A paper by Dr. Kristi Adamo, Shanna Wilson, Kevin Belanger and Dr. Jean-Philippe Chaput, “Later Bedtime is Associated with Greater Daily Energy Intake and Screen Time in Obese Adolescents Independent of Sleep Duration,” was recently published in the Journal of Sleep Disorders and Therapy. Citation details are below along with a summary of the paper.
Adamo KB, Wilson S, Belanger K, Chaput JP. Later Bedtime is Associated with Greater Daily Energy Intake and Screen Time in Obese Adolescents Independent of Sleep Duration. J Sleep Disorders Ther 2013, 2:4.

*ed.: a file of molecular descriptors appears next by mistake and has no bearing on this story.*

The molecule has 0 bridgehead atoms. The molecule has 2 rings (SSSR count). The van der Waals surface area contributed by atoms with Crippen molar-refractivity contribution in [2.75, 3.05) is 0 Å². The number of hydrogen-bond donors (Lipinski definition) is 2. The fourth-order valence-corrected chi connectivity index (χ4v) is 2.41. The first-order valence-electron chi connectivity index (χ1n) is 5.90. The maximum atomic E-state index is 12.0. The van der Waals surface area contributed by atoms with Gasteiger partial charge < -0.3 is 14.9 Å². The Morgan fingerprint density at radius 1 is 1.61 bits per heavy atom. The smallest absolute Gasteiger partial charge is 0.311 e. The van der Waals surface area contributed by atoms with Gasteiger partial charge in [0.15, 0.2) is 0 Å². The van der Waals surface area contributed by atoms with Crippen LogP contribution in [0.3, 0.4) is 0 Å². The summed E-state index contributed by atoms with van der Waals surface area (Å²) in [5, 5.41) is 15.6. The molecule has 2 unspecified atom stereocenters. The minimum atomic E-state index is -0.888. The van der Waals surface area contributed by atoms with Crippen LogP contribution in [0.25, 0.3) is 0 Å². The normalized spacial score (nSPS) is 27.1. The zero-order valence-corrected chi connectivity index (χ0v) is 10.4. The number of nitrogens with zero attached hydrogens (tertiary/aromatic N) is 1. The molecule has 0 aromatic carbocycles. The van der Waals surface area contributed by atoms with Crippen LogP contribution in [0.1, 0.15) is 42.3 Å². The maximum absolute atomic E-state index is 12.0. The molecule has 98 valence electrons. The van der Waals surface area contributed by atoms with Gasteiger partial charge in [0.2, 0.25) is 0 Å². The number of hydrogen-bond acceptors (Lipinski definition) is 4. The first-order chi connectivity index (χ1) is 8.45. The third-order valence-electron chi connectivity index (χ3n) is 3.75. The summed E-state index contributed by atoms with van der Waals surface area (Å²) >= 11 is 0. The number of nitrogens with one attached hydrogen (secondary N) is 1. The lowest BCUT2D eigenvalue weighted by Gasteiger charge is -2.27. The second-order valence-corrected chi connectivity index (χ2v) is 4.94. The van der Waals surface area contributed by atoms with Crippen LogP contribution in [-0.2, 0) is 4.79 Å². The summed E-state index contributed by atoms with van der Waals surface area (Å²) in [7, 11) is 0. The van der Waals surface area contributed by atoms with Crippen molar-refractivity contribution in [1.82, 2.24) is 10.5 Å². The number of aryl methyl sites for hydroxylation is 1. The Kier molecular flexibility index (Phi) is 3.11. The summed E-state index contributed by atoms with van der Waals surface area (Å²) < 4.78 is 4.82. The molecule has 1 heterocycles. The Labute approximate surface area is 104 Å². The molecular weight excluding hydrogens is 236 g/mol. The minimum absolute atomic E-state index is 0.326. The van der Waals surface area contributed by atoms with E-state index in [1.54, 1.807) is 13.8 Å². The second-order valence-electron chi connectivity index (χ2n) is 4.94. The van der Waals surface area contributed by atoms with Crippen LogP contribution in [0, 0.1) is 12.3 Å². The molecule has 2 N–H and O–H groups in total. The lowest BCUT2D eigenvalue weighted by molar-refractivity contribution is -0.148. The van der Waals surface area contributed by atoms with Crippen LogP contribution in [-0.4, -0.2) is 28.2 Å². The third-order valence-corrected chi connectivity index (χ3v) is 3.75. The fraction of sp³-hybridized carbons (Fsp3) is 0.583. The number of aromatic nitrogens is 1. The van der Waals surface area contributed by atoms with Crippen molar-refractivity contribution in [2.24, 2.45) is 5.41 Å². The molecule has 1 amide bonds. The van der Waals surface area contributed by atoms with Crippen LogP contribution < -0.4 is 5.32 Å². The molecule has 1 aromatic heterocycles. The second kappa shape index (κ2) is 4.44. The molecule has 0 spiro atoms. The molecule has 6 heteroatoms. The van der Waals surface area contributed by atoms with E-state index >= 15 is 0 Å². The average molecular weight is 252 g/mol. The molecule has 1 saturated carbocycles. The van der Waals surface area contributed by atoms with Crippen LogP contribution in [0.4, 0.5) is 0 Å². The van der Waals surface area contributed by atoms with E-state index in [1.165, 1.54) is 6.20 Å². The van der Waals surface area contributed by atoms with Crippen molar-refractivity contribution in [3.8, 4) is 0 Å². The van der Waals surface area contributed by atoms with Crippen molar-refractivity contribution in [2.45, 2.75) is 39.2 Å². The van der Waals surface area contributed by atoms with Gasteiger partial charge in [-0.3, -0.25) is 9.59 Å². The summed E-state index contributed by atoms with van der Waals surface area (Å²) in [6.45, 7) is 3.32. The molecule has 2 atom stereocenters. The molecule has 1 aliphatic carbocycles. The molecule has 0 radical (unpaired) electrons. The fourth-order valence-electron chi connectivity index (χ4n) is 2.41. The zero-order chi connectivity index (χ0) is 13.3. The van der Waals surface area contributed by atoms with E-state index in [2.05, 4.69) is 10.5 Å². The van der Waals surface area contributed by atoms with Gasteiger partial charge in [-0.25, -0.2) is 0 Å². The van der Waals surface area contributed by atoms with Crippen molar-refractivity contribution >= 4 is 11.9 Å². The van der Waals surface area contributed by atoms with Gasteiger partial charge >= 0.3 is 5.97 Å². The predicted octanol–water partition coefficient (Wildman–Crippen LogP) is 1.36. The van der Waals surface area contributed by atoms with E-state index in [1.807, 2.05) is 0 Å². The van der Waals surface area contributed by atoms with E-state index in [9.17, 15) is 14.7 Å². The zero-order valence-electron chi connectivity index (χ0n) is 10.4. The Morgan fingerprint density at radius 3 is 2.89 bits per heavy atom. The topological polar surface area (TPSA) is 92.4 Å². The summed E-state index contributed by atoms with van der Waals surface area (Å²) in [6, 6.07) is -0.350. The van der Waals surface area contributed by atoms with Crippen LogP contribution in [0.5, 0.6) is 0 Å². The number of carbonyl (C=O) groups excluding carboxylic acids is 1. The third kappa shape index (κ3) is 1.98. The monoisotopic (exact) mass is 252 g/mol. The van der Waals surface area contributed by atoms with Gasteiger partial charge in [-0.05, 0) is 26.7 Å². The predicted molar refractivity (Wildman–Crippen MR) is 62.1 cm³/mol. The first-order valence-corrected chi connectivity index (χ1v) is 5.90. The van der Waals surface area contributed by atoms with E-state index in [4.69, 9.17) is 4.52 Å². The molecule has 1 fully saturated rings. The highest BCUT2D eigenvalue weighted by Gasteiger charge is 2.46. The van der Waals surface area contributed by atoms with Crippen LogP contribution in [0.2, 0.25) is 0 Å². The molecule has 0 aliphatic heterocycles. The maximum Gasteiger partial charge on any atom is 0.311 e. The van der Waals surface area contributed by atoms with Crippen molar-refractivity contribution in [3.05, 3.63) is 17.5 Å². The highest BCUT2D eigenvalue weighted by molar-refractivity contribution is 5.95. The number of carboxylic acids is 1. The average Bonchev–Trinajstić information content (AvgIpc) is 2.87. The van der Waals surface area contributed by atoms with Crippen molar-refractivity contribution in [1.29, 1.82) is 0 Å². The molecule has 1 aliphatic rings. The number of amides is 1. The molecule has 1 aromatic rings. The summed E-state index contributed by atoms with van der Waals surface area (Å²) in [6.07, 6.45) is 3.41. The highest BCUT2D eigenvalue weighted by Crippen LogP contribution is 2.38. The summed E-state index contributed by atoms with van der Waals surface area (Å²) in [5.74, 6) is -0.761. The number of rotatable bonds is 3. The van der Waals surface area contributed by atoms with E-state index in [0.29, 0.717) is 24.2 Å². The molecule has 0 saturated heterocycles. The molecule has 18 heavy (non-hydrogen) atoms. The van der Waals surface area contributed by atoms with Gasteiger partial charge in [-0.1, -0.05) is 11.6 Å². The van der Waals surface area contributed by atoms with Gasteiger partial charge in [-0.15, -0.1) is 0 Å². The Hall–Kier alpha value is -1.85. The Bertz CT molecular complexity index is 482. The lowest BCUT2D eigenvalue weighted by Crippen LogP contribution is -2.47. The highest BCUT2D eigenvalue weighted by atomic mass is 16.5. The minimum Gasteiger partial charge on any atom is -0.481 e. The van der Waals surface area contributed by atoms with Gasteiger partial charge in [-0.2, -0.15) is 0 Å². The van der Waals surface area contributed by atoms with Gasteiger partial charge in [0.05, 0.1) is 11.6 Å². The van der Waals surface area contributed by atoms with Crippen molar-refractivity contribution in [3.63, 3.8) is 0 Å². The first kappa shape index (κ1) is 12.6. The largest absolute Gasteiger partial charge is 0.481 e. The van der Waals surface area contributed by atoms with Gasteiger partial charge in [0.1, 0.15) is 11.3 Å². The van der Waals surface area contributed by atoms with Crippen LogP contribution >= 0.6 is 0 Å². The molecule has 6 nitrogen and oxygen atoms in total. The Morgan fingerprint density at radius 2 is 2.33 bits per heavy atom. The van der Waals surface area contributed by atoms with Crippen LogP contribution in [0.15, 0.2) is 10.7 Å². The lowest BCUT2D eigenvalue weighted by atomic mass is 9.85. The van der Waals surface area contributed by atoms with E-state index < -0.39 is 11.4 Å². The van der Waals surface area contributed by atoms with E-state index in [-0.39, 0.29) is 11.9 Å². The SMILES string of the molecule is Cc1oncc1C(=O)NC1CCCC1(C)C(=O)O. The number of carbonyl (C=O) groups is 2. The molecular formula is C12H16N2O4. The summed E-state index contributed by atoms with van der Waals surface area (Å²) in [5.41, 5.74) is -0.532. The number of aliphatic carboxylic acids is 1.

ABSTRACT: Objective: To examine if sleep timing (combination of bedtime and wake up time) is associated with energy intake and physical activity/sedentary behaviour in obese adolescents. Methods: Participants included in this cross-sectional examination were 26 (13 females) obese volunteers (BMI ≥ 95th percentile) with a mean age of 13.6 ± 0.5 years and valid data on self-reported sleep, food intake (dietary record), physical activity and sedentary time (accelerometer), screen time (self-reported), and anthropometry (BMI). We categorized participants as “late sleepers” (midpoint of sleep >3:30 a.m., n=13) and participants as “normal sleepers” (midpoint of sleep ≤ 2:30 a.m., n=13). Results: As expected, wake-up time and bedtime were different between sleep timing groups (p <0.01); however, total sleep duration was the same (9.23 ± 1.14 vs. 9.16 ± 1.28 hours for normal and late sleepers, respectively, p=0.88). There was no significant BMI difference between late sleepers and normal sleepers. Total daily caloric intake was 27% higher in late sleepers (425 kcal) compared to normal sleepers (p=0.04). Using a linear regression model in the whole sample we observed that later sleep timing was associated with greater total caloric intake, independent of age, sex, BMI, moderate-to-vigorous physical activity (MVPA) and sleep duration (β=368.6, p=0.01). No association was found between sleep timing and MVPA or sedentary time. However, later sleep timing was related to greater screen time, independent of age, sex, BMI and sleep duration (β=105.7, p<0.01). Conclusion: The present study is the first to report that later bedtime is associated with greater caloric intake and screen time in obese adolescents independent of total sleep duration.